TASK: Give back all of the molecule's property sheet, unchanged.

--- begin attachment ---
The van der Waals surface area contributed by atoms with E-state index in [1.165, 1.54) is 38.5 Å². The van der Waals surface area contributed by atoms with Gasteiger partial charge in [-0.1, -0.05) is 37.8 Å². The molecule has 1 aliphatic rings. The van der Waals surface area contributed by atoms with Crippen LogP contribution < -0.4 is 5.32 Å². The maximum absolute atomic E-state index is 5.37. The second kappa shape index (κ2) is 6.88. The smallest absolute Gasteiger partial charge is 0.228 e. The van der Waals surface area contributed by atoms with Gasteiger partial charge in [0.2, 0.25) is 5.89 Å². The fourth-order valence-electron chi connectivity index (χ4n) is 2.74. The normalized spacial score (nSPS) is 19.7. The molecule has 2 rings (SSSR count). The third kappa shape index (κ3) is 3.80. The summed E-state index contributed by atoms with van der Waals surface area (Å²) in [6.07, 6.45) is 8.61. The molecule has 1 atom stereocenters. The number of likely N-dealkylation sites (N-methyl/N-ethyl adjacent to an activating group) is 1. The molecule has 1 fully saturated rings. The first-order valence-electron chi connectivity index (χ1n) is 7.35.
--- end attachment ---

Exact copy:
The van der Waals surface area contributed by atoms with E-state index in [1.165, 1.54) is 38.5 Å². The van der Waals surface area contributed by atoms with Gasteiger partial charge in [-0.1, -0.05) is 37.8 Å². The molecule has 1 aliphatic rings. The van der Waals surface area contributed by atoms with Crippen LogP contribution < -0.4 is 5.32 Å². The maximum absolute atomic E-state index is 5.37. The second kappa shape index (κ2) is 6.88. The smallest absolute Gasteiger partial charge is 0.228 e. The van der Waals surface area contributed by atoms with Gasteiger partial charge in [0.2, 0.25) is 5.89 Å². The fourth-order valence-electron chi connectivity index (χ4n) is 2.74. The normalized spacial score (nSPS) is 19.7. The molecule has 2 rings (SSSR count). The third kappa shape index (κ3) is 3.80. The summed E-state index contributed by atoms with van der Waals surface area (Å²) in [6.07, 6.45) is 8.61. The molecule has 1 atom stereocenters. The number of likely N-dealkylation sites (N-methyl/N-ethyl adjacent to an activating group) is 1. The molecule has 1 fully saturated rings. The first-order valence-electron chi connectivity index (χ1n) is 7.35.